Massena awaits word on school meal service

Massena Central School Superintendent Patrick Brady says he’s still waiting to hear word on if they’ll be continuing to deliver breakfast and lunch to children 18 and under during the summer. Christopher Lenney/Watertown Daily Times

MASSENA — Every year, participants in the Massena Recreation Department’s summer recreation program receive breakfast and lunch served by the Massena Central School District.

This year there are still question marks about the meals — if they’ll just be feeding summer recreation participants if the program runs this year, of if they’ll continue providing breakfast and lunch to all children 18 and under in the district as they’ve been doing since schools closed their doors.

Since the closure of schools in mid-March, districts have been providing five days of breakfast and lunch each week to all children 18 and under in their district, and Massena Central School Superintendent Patrick Brady said they’re still waiting on guidance about the future of the food distribution.

Amid the ongoing COVID-19 pandemic, Gov. Andrew M. Cuomo announced on May 21 that summer school will be conducted through distance learning this year to help reduce the risk of spread. Meal programs and child care services for essential employees will continue.

“We’ve looked at some possible plans for summer food, but some of the governor’s statements would lead us to believe that we would need to continue distributing food for all throughout the summer,” Mr. Brady told board of education members this week.

The district’s food service employees have prepared the meals and bus drivers have delivered them while students were spending their academic days at home.

“We’re trying to get clarification because our food service staff and bus drivers who are doing this work are 10-month employees who finish on the 15th (of June) like everybody else,” Mr. Brady said. “I understand there’s a need, but we also have some logistical issues to deal with, so we’re all seeking to get clarification on the governor’s statement on that issue.”

He said one of the questions that needs to be answered is whether the state would provide funding to keep the program going through the summer or if it would be an unfunded mandate with the district picking up the tab.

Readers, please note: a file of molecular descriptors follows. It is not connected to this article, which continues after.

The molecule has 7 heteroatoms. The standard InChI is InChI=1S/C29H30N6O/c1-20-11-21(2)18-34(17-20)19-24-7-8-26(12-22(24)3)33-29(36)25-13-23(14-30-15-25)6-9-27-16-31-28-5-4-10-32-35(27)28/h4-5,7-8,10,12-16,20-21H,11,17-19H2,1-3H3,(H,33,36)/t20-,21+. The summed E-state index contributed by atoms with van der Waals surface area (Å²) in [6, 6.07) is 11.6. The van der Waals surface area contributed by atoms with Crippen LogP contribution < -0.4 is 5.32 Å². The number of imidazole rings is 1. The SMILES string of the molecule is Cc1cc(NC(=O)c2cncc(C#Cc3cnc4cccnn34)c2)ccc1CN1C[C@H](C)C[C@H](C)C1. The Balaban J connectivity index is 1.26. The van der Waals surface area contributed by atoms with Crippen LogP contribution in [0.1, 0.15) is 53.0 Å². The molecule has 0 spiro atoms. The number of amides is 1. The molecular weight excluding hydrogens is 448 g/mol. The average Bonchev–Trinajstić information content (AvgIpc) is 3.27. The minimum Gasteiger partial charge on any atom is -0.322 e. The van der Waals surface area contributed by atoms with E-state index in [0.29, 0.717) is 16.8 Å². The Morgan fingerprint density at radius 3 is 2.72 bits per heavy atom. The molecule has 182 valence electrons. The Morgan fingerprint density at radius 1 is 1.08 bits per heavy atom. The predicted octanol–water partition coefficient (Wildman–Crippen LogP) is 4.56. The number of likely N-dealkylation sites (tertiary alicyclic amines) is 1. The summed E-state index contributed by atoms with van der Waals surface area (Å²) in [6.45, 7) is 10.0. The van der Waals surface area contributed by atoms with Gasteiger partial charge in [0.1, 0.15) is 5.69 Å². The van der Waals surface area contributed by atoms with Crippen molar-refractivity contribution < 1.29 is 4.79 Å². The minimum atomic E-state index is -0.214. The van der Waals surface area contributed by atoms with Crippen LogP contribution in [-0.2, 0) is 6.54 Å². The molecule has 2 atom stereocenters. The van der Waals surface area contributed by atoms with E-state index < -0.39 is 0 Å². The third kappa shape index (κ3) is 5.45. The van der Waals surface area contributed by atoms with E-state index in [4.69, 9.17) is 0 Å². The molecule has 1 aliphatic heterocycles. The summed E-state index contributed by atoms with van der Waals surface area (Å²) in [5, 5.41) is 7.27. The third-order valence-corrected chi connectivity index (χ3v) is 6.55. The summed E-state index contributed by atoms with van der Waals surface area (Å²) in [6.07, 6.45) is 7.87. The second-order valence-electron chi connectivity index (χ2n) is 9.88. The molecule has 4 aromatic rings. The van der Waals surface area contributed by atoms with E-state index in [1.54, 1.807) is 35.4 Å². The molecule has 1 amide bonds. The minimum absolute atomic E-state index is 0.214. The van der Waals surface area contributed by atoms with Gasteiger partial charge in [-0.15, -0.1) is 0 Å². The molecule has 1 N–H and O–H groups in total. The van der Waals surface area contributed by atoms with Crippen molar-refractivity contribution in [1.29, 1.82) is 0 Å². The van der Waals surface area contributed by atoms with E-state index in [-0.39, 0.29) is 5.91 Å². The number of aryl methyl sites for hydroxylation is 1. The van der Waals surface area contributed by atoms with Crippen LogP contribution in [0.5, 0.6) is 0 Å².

The school year for the Massena Central School District will officially end on June 15 following board of education approval. Mr. Brady said it was originally scheduled to end on June 26 before the arrival of the coronavirus pandemic.

“Every year the board approves the calendar for the next school year. Because the board does approve the calendar, we do have a change to the calendar,” he told board members.

The final date for the 180-day school calendar was arrived at following a meeting of regional superintendents and consultation with attorneys. Mr. Brady said they had not yet received guidance from the state Education Department or the governor.

The formula involves subtracting the number of spring break days, which students didn’t receive this year; the number of unused emergency days, which was three in Massena; and an unused staff development day.

“If you subtract those out, that brought us back to the 12th of June for us,” he said.

However, they also needed to consider the days when some students would be taking some Regents exams, while others would not be in school.

“June 15th was the day that met the formula, plus gave every school building the required 180 days. That’s pending if the governor were to come out with some further information. But I think all schools are now setting their last day,” Mr. Brady said.

Massena High School seniors were scheduled to celebrate their graduation on June 27. Now school districts are trying to come up with alternative ways to honor the graduates.

He said a meeting with regional superintendents and the county’s Public Health Department is scheduled for June 2 to discuss their options.

“We did receive some written guidance today from Public Health which gives us a kind of outline of what some of that might look like — here’s what virtual might look like, here’s what in-person might look like,” Mr. Brady said.

“Currently, what we have in place is we’re not supposed to have more than 10 people in a gathering. Those requirements by the governor still stand. We’re working with Public Health to try to find an answer to that,” he said.

He said they plan to provide “an event of some sort,” but they would prefer that it not be a virtual graduation.

“I think everybody’s committed to doing some form of in-person graduation, but with the CDC requirements that are expected to keep people safe,” he said.

Johnson Newspapers 7.1

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